The report did not focus primarily on Web 2.0. Instead, it looked at vulnerabilities across the whole spectrum of commercial and open source applications. Of these, the most severe in the fourth quarter of 2007 included (in order):

  1. Open SSL Off-By-One Overflow
  2. Java Web Start Bugs
  3. Adobe Acrobat URI Handling Bug
  4. IBM Lotus Notes Buffer Overflow
  5. RealPlayer Input Validation Flaw
  6. IBM WebSphere Application Server Input Validation Hole
  7. IBM WebSphere Input Validation Hole
  8. PHP Buffer Overflows, Filtering Bypass and Configuration Bypass Bugs
  9. Apache Input Validation Hole
  10. Adobe Flash Player Bugs

Further information about each of these can be found in the report, available in PDF form here.

Cenzic said of the applications studied, 70 percent "engaged in insecure communication practices that could potentially lead to the exposure of sensitive or confidential user information during transactions." And 60 percent were affected by the most common injection flaw, cross-site scripting.

There are, of course, implications for home-grown Web applications as well.

"...These findings, do not take into account the thousands of vulnerabilities that are created while programming in-house or proprietary applications," the company said.

"A vast majority of applications are proprietary and created in-house or outsourced to India, Russia, China, and former [Soviet Bloc] countries," Cenzic's Khera told us. "There are a lot more vulnerabilities in those applications including back-doors that very companies are checking for. The best advice we can give is that corporations and government agencies need to assess all their applications on a continuous basis so they can find these vulnerabilities and either fix them right away or find another way to block hackers. Companies can also start with a remotely managed assessment service if they are not ready to install a software solution in house."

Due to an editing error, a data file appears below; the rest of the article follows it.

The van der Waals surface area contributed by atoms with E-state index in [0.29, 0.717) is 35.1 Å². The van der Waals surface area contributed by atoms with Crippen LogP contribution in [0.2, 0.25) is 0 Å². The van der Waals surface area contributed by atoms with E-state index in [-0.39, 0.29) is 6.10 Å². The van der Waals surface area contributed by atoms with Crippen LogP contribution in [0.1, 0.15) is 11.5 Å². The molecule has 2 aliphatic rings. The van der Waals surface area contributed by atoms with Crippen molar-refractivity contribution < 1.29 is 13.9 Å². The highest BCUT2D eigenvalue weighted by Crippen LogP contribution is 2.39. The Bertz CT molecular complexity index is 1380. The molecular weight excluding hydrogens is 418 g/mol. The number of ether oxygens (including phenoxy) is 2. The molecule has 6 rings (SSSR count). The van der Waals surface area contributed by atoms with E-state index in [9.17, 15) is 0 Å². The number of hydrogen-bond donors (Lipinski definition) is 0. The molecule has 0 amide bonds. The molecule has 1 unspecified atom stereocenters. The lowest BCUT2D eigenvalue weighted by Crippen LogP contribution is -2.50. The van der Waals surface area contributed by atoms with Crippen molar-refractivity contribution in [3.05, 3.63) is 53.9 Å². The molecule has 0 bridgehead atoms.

Web Browser Vulnerabilities: IE Safest?
The report also highlighted vulnerabilities in Web browsers themselves. It cited Microsoft Internet Explorer as having the fewest "reported vulnerabilities" during the final quarter of 2007, beating out Safari, Opera, and Firefox for the first time. Khera said he believes that Microsoft is "putting the most resources in fixing their vulnerabilities."

The Opera browser was responsible for the highest percentage of reported vulnerabilities by major type, at 38 percent, followed by Firefox at 32 percent. Safari had 15 percent, followed by IE at 10 percent.

Information for the browser vulnerability portion of the study was compiled from information reported by developers, users, researchers, browser vendors themselves.

Further information about the study and a downloadable version of the study itself can be found at Cenzic's Web site.

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About the author: David Nagel is the executive editor for 1105 Media's online education technology publications, including THE Journal and Campus Technology. He can be reached at dnagel@1105media.com.

Proposals for articles and tips for news stories, as well as questions and comments about this publication, should be submitted to David Nagel, executive editor, at dnagel@1105media.com.

About the Author

David Nagel is the executive producer for 1105 Media's online K-12 and higher education publications and electronic newsletters. He can be reached at dnagel@1105media.com. He can now be followed on Twitter at http://twitter.com/THEJournalDave (K-12) or http://twitter.com/CampusTechDave (higher education). You can also connect with him on LinkedIn at http://www.linkedin.com/profile/view?id=10390192.